I've been spending a lot of time in department stores recently. I've just bought a flat, you see - and having never possessed much by way of furniture, cutlery or cleaning equipment, I've had to put in some serious shopping time.
The most pleasurable aspect of this has been buying equipment for my kitchen. I've enjoyed this for three reasons: it is inexpensive (at least it seems so when you compare it to other aspects of the home-moving process); it is simple (find one store you like and you can do most of your shopping there and then); and, most importantly, it allows you to indulge all your innermost "celebrity chef in your own kitchen" fantasies.
The manufacturers of cookware have clearly cottoned on to this last point. Many ranges these days carry the endorsement of one or other celebrity chef - for example, there's the Nigella Lawson kitchen utensils collection and the Marco Pierre White White Heat pan range. Some chefs, rather unfairly, have managed to colonise several areas of the kitchen at once. Jamie Oliver, besides having his own selection of Royal Worcester plates, cups and serving dishes, has no fewer than three pan ranges: Jamie Oliver Stainless Steel, Jamie Oliver Hard Anodised and Jamie Oliver Italian Series. By my reckoning, that's a total of 38 pans and 50 items of china bearing the imprint of our most ubiquitous celebrity chef.
Resisting the urge to turn my kitchen into a shrine to Jamie Oliver, I rejected his (admittedly elegant) pots and pans, as well as such appealingly named items as his Big Fella 12-inch dinner plates and "Diamond Geezer" mugs. Instead, I settled for various items from the less aggressively marketed Anolon Professional pan range, which struck me as looking the part (satisfyingly sturdy and modern) and being reasonably priced. If you are someone with pretensions to be a serious cook, you have to make a basic choice when buying pans: do you go for über-professional copper (in which case you're looking at between £70 and £150 a shot), marginally less fancy stainless steel (£50-£100), or mid-range anodised aluminium (£30-£70)? Deciding this, it seems to me, is largely a matter of aesthetics: the old argument that it's worth buying top of the range because it lasts longer doesn't seem relevant, because even anodised aluminium pans are guaranteed for life. And when it comes to cooking, a good aluminium pot seems capable of doing most things effectively, although I dare say someone who has paid £150 for a copper casserole would disagree.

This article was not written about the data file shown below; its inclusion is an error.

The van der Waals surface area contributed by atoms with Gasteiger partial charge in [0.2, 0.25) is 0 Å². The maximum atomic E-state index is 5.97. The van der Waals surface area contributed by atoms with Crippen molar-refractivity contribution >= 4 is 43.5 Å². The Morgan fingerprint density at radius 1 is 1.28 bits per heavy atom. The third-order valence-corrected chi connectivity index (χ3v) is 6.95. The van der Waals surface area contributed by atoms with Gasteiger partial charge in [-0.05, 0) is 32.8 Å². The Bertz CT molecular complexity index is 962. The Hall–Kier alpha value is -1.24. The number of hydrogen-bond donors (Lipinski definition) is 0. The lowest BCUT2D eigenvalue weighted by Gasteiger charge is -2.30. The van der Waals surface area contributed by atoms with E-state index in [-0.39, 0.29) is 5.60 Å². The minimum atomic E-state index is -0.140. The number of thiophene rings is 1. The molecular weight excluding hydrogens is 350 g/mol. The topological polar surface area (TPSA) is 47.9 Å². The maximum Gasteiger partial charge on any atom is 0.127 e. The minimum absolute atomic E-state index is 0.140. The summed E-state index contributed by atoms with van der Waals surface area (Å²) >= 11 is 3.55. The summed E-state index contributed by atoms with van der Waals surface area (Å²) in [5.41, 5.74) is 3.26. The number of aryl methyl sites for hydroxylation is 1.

When I got home and unpacked my pans, I realised that my equipment wasn't entirely untainted by celebrity: Anolon pans are endorsed by Raymond Blanc, who uses them at his cooking school. Oh well, you can't have everything.